OPINION: Taught fear and hate

DEAR News Of The Area,

GROWING up in Australia in the 80s I was taught to fear and hate Aboriginal culture[s].

So I learnt to fear and hate the idea of the primitive, nomadic life of Aboriginal people.

I was taught that, for 10,000s of years Aboriginal people just walked about from place to place, without laws and with violence at the heart of Aboriginal culture[s].

I learnt to fear that, given half a chance, Aboriginal people would take Australia back to that violent and primitive life.

I’ve carried this fear through my adolescence and my adult life.

But now I see that the lies about Aboriginal cultures don’t pass the pub test.

For 60,000-plus years human beings have lived on this continent with laws, agriculture and settlements.

But my fears have remained.

During the Mabo decision, I was taught to fear Aboriginal people taking ‘my’ backyard and house.

Now, I’m being asked to fear ‘the voice of division’ and vote no in the Voice to Parliament referendum.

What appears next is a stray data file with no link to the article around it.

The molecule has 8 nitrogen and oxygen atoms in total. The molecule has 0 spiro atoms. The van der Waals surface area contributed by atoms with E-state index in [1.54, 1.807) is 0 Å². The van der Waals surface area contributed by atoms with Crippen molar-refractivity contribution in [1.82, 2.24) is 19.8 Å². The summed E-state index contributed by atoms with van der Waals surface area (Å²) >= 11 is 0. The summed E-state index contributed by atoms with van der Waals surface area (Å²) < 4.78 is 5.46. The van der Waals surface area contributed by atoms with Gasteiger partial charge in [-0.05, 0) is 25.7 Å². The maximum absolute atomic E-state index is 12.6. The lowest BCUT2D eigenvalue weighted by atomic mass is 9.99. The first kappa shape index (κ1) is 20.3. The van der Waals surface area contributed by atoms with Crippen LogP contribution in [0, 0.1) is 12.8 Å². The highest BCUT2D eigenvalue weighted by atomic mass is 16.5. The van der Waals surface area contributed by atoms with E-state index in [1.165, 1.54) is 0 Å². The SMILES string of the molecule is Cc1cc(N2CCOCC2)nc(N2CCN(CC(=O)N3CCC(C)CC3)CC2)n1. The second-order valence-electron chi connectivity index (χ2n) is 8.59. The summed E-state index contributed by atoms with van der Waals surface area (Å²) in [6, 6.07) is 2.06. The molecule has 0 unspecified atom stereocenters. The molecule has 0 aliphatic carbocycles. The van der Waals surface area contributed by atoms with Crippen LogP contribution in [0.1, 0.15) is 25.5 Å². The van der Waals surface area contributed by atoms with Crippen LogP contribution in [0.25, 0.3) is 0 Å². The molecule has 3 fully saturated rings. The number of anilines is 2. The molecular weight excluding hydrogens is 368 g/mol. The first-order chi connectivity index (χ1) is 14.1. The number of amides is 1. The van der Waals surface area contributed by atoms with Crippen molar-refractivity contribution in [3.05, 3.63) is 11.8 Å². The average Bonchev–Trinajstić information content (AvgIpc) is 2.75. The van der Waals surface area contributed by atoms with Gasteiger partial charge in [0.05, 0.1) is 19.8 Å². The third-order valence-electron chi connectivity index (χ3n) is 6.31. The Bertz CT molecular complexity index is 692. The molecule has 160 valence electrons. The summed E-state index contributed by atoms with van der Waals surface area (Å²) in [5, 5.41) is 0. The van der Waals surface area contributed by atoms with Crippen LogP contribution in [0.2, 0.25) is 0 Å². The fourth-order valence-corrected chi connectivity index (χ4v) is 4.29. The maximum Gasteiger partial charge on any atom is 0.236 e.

I’m being asked to fear ‘the loss of sovereignty and vote no’.

Don’t come the raw prawn with me mate!

I’m being asked to fear the voice and how it will represent the views of so many Aboriginal nations in Australia.
And fear is an incredibly powerful emotion.

The Voice to Parliament is a petition from more than 1200 Aboriginal representatives across Australia through many regional dialogues.

Having created and nurtured the oldest continuing living cultures in the world, Aboriginal people have earned their right to have a say in matters that affect their communities.

So I’ll put my fear in its place and choose hope and kindness instead.

Because I want my kids to grow up respecting and valuing the gift of being invited to share the oldest living cultures on earth.

Instead of an Australia built on fear, I’m choosing hope and voting Yes to the Voice to Parliament.

Jean-Paul LEUNG,

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